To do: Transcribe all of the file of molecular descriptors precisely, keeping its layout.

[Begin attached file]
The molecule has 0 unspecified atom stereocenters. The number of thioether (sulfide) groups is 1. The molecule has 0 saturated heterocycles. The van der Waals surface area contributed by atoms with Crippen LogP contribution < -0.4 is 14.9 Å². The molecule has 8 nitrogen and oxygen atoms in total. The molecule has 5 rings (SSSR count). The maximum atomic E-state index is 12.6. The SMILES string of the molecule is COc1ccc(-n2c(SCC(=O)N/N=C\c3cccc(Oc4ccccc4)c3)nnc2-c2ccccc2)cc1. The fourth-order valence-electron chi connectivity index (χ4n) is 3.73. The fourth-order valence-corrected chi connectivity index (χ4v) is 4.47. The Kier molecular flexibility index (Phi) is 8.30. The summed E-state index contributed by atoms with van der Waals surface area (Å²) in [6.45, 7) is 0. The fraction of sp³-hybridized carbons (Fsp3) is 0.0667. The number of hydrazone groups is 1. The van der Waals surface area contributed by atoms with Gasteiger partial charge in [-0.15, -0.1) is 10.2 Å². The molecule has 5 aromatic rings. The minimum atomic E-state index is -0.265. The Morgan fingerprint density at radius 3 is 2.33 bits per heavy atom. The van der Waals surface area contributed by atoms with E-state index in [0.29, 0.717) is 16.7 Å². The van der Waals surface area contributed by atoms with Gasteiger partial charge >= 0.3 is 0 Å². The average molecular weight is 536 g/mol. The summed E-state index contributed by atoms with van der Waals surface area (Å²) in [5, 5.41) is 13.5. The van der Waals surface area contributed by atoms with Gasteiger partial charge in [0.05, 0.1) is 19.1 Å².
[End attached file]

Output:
The molecule has 0 unspecified atom stereocenters. The number of thioether (sulfide) groups is 1. The molecule has 0 saturated heterocycles. The van der Waals surface area contributed by atoms with Crippen LogP contribution < -0.4 is 14.9 Å². The molecule has 8 nitrogen and oxygen atoms in total. The molecule has 5 rings (SSSR count). The maximum atomic E-state index is 12.6. The SMILES string of the molecule is COc1ccc(-n2c(SCC(=O)N/N=C\c3cccc(Oc4ccccc4)c3)nnc2-c2ccccc2)cc1. The fourth-order valence-electron chi connectivity index (χ4n) is 3.73. The fourth-order valence-corrected chi connectivity index (χ4v) is 4.47. The Kier molecular flexibility index (Phi) is 8.30. The summed E-state index contributed by atoms with van der Waals surface area (Å²) in [6.45, 7) is 0. The fraction of sp³-hybridized carbons (Fsp3) is 0.0667. The number of hydrazone groups is 1. The van der Waals surface area contributed by atoms with Gasteiger partial charge in [-0.15, -0.1) is 10.2 Å². The molecule has 5 aromatic rings. The minimum atomic E-state index is -0.265. The Morgan fingerprint density at radius 3 is 2.33 bits per heavy atom. The van der Waals surface area contributed by atoms with E-state index in [0.29, 0.717) is 16.7 Å². The van der Waals surface area contributed by atoms with Gasteiger partial charge >= 0.3 is 0 Å². The average molecular weight is 536 g/mol. The summed E-state index contributed by atoms with van der Waals surface area (Å²) in [5, 5.41) is 13.5. The van der Waals surface area contributed by atoms with Gasteiger partial charge in [0.05, 0.1) is 19.1 Å².